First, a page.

Starling Bank launches a current account that lets you send and receive euros for free – with no monthly fee
- The digital-only bank’s euro account launches this week
- It is open to those who have a current account, but will launch in phases
- Starling says you will be able to use it with a debit card ‘later this year’
Digital-only bank Starling has unveiled its latest challenge to the high street giants by launching an account that allows customers to hold, send and receive euros for free.
The Starling Euro Account is open to those who have a current account with the bank, and will be fee-free.
It is being rolled out on a phased basis, with priority going to the first 5,000 people who signed up to the waiting list.
Transfers into the account will be made at a real market exchange rate with no mark-up, and customers’ existing debit cards will be enabled to work with the Euro Account ‘later this year’.
Digital-only challenger Starling has launched an account it claims will let its customers transfer money into euros with no charges and has no monthly fees
Can it be beaten?
When it comes to the cost of sending money abroad, Starling’s pledge of no fees and a real market exchange rate lands it comfortably at the top of the chart when it comes to the cheapest way to send euros abroad.
The exchange rate is currently €1.14 to the £1, so sending £1,000 this way would give you €1,140, provided Starling doesn’t introduce any fees or alter the exchange rate as they claim.
The next cheapest option is sending money by bank transfer through Western Union, which comes with no fees either but does slightly diminish the exchange rate.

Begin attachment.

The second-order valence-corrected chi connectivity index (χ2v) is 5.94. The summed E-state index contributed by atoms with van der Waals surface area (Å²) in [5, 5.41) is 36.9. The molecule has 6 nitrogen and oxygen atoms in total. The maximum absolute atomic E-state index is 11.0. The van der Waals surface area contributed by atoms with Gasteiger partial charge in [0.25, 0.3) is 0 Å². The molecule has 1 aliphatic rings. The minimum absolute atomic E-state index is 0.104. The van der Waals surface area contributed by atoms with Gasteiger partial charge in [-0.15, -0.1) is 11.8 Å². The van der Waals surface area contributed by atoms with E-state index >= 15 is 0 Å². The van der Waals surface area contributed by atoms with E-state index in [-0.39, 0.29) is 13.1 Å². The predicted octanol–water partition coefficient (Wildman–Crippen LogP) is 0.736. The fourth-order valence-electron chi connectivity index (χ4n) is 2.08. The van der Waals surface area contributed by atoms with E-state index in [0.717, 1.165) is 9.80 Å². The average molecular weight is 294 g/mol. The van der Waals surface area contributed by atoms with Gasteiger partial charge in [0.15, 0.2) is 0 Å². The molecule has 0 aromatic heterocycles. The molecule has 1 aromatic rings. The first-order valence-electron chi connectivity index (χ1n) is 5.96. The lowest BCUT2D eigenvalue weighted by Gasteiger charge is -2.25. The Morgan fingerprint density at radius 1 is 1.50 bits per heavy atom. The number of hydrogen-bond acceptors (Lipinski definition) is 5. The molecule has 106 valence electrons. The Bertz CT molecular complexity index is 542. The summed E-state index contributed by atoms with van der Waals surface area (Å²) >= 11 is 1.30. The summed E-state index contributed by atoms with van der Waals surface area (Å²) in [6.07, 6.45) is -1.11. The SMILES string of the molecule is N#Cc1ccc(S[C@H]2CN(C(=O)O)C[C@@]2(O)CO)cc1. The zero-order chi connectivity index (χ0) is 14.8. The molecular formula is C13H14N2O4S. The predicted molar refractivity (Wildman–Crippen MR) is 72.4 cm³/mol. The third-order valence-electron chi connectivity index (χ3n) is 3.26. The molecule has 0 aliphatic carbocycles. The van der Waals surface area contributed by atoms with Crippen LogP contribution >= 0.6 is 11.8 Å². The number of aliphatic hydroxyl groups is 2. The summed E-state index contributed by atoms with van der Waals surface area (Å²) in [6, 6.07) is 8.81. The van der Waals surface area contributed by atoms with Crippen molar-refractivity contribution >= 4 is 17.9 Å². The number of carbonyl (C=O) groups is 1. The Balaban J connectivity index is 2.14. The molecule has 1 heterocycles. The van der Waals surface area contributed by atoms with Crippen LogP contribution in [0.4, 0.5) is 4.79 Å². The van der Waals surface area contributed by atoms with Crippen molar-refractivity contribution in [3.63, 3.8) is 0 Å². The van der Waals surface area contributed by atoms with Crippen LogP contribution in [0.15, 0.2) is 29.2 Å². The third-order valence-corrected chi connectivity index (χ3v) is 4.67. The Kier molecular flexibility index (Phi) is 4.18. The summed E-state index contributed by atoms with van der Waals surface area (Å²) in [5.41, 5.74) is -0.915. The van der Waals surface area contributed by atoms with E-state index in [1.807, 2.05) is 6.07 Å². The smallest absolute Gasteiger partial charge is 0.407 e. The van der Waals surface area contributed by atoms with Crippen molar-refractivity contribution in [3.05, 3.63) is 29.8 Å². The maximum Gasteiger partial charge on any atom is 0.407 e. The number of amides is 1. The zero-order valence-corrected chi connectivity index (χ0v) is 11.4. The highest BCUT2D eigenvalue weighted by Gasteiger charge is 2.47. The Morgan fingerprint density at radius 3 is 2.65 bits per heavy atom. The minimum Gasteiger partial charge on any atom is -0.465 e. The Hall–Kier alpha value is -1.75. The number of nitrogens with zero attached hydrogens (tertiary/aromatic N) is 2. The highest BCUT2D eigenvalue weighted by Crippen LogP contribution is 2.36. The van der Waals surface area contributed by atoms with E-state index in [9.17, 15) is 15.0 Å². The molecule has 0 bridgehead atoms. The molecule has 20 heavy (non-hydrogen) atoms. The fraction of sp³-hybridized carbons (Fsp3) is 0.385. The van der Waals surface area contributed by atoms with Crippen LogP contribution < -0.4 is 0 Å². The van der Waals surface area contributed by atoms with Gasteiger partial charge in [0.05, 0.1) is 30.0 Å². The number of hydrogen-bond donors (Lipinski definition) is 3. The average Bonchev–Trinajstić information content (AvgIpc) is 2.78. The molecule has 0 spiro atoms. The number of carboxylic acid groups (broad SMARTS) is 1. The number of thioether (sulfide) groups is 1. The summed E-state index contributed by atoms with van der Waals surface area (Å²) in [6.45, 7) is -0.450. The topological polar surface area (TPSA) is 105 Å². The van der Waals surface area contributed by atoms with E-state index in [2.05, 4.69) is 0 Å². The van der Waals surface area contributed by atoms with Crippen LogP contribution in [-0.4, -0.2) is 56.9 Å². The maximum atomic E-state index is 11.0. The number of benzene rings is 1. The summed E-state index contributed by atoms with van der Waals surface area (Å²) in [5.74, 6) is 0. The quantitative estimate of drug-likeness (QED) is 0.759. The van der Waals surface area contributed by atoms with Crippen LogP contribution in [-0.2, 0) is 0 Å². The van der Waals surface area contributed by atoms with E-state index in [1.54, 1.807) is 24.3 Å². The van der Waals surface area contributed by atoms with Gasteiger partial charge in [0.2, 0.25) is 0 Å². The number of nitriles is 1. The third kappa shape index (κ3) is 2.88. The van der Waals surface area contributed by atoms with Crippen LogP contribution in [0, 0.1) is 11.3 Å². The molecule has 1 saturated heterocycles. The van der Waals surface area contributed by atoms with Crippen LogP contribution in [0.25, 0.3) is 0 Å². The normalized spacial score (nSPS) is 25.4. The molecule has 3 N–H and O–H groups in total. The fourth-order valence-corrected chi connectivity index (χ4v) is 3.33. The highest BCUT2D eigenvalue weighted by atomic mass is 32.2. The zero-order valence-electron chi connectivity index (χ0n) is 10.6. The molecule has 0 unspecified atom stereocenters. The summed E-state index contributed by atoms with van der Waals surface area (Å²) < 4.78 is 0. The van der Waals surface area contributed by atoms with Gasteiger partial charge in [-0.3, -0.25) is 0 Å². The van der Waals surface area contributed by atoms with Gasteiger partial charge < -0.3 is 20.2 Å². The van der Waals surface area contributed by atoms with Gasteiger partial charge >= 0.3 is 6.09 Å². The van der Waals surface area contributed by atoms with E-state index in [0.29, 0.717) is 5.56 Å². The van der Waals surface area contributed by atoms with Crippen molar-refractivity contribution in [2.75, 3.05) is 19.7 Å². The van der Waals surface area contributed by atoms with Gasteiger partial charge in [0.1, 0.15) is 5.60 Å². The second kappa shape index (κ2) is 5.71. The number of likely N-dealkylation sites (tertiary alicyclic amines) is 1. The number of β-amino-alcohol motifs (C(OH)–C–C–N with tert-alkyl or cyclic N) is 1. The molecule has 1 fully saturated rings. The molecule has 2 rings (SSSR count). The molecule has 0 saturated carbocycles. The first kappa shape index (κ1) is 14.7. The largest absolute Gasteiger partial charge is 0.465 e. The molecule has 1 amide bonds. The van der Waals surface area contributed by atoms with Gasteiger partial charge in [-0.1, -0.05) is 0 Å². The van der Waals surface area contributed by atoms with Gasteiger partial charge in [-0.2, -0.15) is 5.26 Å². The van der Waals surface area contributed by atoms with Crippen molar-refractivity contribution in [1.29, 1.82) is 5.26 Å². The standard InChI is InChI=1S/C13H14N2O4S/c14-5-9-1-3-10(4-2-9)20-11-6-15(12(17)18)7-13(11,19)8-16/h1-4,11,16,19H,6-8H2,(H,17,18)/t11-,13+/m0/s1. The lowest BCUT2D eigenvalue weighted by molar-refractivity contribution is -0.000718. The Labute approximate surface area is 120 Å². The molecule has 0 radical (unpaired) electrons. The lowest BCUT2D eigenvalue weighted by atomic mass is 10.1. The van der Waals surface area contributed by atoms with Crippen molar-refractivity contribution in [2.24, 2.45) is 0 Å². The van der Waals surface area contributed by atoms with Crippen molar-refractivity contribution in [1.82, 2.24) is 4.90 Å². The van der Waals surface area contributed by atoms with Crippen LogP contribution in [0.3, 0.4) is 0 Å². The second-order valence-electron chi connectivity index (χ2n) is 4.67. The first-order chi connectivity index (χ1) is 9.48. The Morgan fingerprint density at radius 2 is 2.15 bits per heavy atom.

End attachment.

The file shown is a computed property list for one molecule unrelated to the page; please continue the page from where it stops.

Sending £1,000 this way means your recipient, whether that’s you or a European-based friend or family member, would get €1,137.10.
COULD YOU SAVE WITH STARLING?
Theresa May could do worse than to send £39bn to Brussels via the Starling euro account
According to Starling, there’s no upper limit to how much you could hold in its new Euro Account.
It’s protected by the FSCS up to £85,000, a threshold that is spread across all your Starling accounts. If you had £15,000 in your personal current account, up to £75,000 worth of euro deposits would be covered.
This means that if she wanted, Theresa May could send the £39billion Brexit divorce payment to Brussels without losing out on the exchange rate or incurring a fee.
A spokesperson for the bank said: ‘We would be delighted to open an account for the Prime Minister and help process all her payments, not just that one.’
TransferWise offers a ‘guaranteed rate’ for 24 hours that is close to €1.14, but levies a 0.35 per cent fee +80p on transactions meaning your recipient will end up with around €2 less than if you’d used Western Union.
It is able to offer such a good rate because it isn’t, contrary to its name, transferring one currency into another.
Instead it has reserves of multiple currencies, meaning you pay into one and receive money from another.
In contrast, most of the high street banks aren’t very competitive compared to either an old-fashioned wire transfer or either of the smartphone start-ups.
Barclays is the next closest and doesn’t charge a fee on sending money either in euros or dollars, but its rate is much lower at just over €1.10, meaning you’re losing around €32 on a £1,000 transfer compared to Starling’s offer.
Nationwide charges a flat fee of £9 if you’re sending money in euros and also has a reduced rate, but it’s slightly better than Barclays at €1.1168.
This would leave you with €33.25 less than Starling’s service.
But none can match the rates of the top three, offering exchanges of €1.1165 for RBS and NatWest, €1.10 for Lloyds, and €1.09 for HSBC.
If you are transferring £1,000 into euros with any of them, you’ll get €1,091.94, €1,090.65, and €1,094.40, respectively. That means you’re losing out on at least €50 in all three cases, compared to the challenger’s offer on paper.
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